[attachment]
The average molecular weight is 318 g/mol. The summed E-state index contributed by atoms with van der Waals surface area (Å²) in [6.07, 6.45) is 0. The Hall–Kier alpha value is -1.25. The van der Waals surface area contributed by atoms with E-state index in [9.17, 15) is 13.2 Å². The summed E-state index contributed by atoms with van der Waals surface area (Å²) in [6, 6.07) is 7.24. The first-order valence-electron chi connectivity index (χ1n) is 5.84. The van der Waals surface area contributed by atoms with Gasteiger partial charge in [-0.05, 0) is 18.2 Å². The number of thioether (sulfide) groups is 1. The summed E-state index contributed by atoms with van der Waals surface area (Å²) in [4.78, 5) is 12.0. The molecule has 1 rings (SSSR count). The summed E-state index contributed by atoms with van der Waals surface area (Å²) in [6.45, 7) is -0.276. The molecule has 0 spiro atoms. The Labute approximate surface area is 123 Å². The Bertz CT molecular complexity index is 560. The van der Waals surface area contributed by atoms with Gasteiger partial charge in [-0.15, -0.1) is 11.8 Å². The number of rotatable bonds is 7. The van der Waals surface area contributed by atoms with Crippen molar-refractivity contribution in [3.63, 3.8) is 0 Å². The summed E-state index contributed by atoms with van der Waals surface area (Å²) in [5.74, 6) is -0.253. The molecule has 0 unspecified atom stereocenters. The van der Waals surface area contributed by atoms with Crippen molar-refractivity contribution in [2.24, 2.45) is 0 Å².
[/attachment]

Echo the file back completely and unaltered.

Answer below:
The average molecular weight is 318 g/mol. The summed E-state index contributed by atoms with van der Waals surface area (Å²) in [6.07, 6.45) is 0. The Hall–Kier alpha value is -1.25. The van der Waals surface area contributed by atoms with E-state index in [9.17, 15) is 13.2 Å². The summed E-state index contributed by atoms with van der Waals surface area (Å²) in [6, 6.07) is 7.24. The first-order valence-electron chi connectivity index (χ1n) is 5.84. The van der Waals surface area contributed by atoms with Gasteiger partial charge in [-0.05, 0) is 18.2 Å². The number of thioether (sulfide) groups is 1. The summed E-state index contributed by atoms with van der Waals surface area (Å²) in [4.78, 5) is 12.0. The molecule has 1 rings (SSSR count). The summed E-state index contributed by atoms with van der Waals surface area (Å²) in [6.45, 7) is -0.276. The molecule has 0 spiro atoms. The Labute approximate surface area is 123 Å². The Bertz CT molecular complexity index is 560. The van der Waals surface area contributed by atoms with Gasteiger partial charge in [-0.15, -0.1) is 11.8 Å². The number of rotatable bonds is 7. The van der Waals surface area contributed by atoms with Crippen molar-refractivity contribution in [3.63, 3.8) is 0 Å². The summed E-state index contributed by atoms with van der Waals surface area (Å²) in [5.74, 6) is -0.253. The molecule has 0 unspecified atom stereocenters. The van der Waals surface area contributed by atoms with Crippen molar-refractivity contribution in [2.24, 2.45) is 0 Å².